# Problems on Deligne-Mumford spaces

These problems deal with Deligne-Mumford spaces, by which we mean the moduli spaces of domains relevant for our construction of the Fukaya category.
The first problem forms the **warm-up portion**: you should make sure you understand how to do this one before Tuesday morning.
The remaining two problems form the **further fun section**: useful for deeper understanding, but not essential for following the thread of the lectures.

## Down and dirty with low-dimensional associahedra

Using the notation of Deligne-Mumford space, for any , the **associahedron** is a -dimensional manifold with boundary and corners which parametrizes nodal trees of disks with marked points, one of them distinguished (we think of the undistinguished resp. 1 distinguished marked points as "input" resp. "output" marked points).
The associahedra are one of the Deligne-Mumford spaces we will use during the summer school, corresponding to the situation where all the Lagrangians labeling the boundary segments are distinct.

**(a)** As shown in [Auroux, Ex. 2.6 [[1]]], is homeomorphic to a closed interval, with one endpoint corresponding to a collision of the first two inputs and the other corresponding to a collision of .
Moving up a dimension, is a pentagon; it can be identified with the central pentagon in the depiction of in Deligne-Mumford space.
Which polyhedron is equal to?
(A good way to get started on this problem is to list the codimension-1 strata.)

**(b)** Using the manifold-with-corners structure of the associahedra constructed in Deligne-Mumford space, observe that the -dimensional associahedron can be covered by three charts:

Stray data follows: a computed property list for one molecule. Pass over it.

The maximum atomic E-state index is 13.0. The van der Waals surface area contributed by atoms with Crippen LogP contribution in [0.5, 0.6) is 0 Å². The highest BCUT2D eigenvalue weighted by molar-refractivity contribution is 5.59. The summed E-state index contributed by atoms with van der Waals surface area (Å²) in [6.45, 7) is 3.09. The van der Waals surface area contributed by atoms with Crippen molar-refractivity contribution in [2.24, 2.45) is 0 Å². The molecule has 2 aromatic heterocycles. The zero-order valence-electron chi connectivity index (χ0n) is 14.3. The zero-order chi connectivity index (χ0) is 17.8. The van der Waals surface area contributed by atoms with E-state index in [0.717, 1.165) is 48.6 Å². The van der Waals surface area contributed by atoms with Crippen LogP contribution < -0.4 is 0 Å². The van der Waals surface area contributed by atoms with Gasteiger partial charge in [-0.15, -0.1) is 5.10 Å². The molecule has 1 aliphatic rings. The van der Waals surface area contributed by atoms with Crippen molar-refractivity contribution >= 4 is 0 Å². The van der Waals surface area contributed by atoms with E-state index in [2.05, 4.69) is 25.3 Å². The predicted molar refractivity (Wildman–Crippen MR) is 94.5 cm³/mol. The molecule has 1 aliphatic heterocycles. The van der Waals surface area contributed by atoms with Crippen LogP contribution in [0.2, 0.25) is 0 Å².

- boundary charts centered respectively at the two points in (the domains of these charts are of the form , and a choice of a point in this interval tells us how much to smooth the node);
- an interior chart (which we produce by fixing the positions of three of the marked points, and varying the position of the fourth).

Explicitly work out these charts, and the transition maps amongst them.

## The poset indexing the strata of the associahedra

The associahedron can be given the structure of a stratified space, where the underlying poset is called and consists of **stable rooted ribbon trees with leaves**.
Similarly to the setup in Moduli spaces of pseudoholomorphic polygons, a stable rooted ribbon tree is a tree satisfying these properties:

- has leaves and 1 root (in our terminology, the root has valence 1 but is not counted as a leaf);
- is stable, i.e. every main vertex (=neither a leaf nor the root) has valence at least 3;
- is a ribbon tree, i.e. the edges incident to any vertex are equipped with a cyclic ordering.

To define the partial order, we declare if we can contract some of the interior edges in to get ; we declare that is in the closure of if . Write the closure of the stratum corresponding to as a product of lower-dimensional 's. Which tree corresponds to the top stratum of ? To the codimension-1 strata of ?

...and, to the operadically initiated (or willing to dig around a little at [[2]]): show that the collection can be given the structure of an **operad** (which is to say that for every and there is a composition operation which splices onto by identifying the outgoing edge of with the -th incoming edge of , and that these operations satisfy some coherence conditions).
Next, show that algebras / categories over the operad of cellular chains on are the same thing as algebra / categories.

## More low-dimensional examples of Deligne-Mumford spaces

**(a)** Explicitly work out the 3-dimensional Deligne-Mumford space .

**(b)** For define .
That is, if we define

where two configurations are identified if one can be taken to the other by a Moebius transformation, then is the compactification defined by including stable trees of spheres, where every sphere has at least 3 special (marked/nodal) points and any neighboring pair of spheres is attached at a pair of points. (A detailed construction of can be found in [big McDuff-Salamon, App. D].) Make the identifications (don't worry too much about rigor) , , and .